Apple's Tim Cook sets of HDTV rumour, again
Michelle Clancy | 07-12-2012
Fresh rumours are swirling around the fabled Siri-powered Apple HDTV thanks to an interview that Apple CEO Tim Cook did with NBC's Brian Williams this week, apparently hinting at the machine.
"When I go into my living room and turn on the TV, I feel like I have gone backwards in time by 20 to 30 years. It's an area of intense interest," he told the newsman. "I can't say more than that."
The words, which add up to fairly slim pickings in terms of comprising an actual product roadmap leak, have spurred yet another media frenzy around the possibility that Steve Jobs' oft-reported vision could come true. The Apple visionary is quoted in his biography as saying that the creation of an iOS, iCloud-enabled "integrated television set" was an ongoing development goal. Ever since the book came out last year, the industry has been breathlessly awaiting the set's appearance. Production line "clues" from Taiwan and China, and various Wall Street analysts' "what if" memos have added fuel to the fire.
Unfortunately, the economic and consumer environment may not be quite right for an Apple HDTV, which, if it exists, is likely to come in at the top end of a very price-sensitive market. And as a Trojan horse for apps, the interface has its limitations. Thus, as high-end connected, 3D, 4K Ultradef and other $3,000-$25,000 sets have shown, that business is not a volume game. And volume is certainly what Apple would be looking for to make the business case work for any HDTV. Add to the fact that replacement cycles tend to be much longer in the TV market than, say, for smartphones, and it becomes even less attractive for the company.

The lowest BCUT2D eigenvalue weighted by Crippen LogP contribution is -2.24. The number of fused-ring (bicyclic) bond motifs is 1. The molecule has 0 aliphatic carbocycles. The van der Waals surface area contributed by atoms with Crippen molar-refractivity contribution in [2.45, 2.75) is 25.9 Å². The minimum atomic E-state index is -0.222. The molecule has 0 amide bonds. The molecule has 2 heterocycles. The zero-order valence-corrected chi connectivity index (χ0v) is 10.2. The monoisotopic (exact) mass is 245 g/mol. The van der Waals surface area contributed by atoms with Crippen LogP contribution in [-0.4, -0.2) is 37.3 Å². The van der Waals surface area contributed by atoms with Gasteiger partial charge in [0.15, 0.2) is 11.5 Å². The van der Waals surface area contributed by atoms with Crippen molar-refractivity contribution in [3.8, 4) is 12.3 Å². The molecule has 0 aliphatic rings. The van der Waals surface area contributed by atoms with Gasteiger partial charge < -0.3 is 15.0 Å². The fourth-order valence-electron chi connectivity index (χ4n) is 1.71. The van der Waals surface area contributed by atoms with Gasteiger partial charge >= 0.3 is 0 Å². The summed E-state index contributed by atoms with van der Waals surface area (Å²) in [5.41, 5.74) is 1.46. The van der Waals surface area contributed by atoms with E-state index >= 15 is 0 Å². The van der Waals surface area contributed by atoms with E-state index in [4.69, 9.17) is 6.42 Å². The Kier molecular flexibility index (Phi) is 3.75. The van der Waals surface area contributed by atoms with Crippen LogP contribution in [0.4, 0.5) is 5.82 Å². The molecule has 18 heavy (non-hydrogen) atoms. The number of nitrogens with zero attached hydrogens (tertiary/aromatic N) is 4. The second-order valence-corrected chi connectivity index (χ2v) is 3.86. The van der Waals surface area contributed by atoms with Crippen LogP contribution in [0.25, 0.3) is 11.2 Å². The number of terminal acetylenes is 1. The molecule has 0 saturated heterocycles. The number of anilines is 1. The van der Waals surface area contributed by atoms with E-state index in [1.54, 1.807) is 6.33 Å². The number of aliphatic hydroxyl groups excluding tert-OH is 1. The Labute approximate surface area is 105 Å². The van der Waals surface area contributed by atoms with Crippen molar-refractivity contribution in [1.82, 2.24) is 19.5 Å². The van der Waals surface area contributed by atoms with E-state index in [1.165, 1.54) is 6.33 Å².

Over the summer, the Wall Street Journal reported that Apple was approaching cable companies to provide a specialised Apple TV set-top for pay-TV operators, giving it a way to gain a foothold in the living room under the auspices of partners that can leverage existing install bases. It's a strategy that worked for TiVo. However, it's also a strategy that flies in the face of Apple's ethos, considering that the company typically likes to control the relationship with the customer, offering its own branded interface and proprietary middleware. And that is something that most pay-TV operators are likely to be less than enthusiastic about.
In any event it's clear that Apple is eyeing the space closely, and it's likely that Cook is weighing his options just as much as all of the industry-watchers are before really settling on a strategy.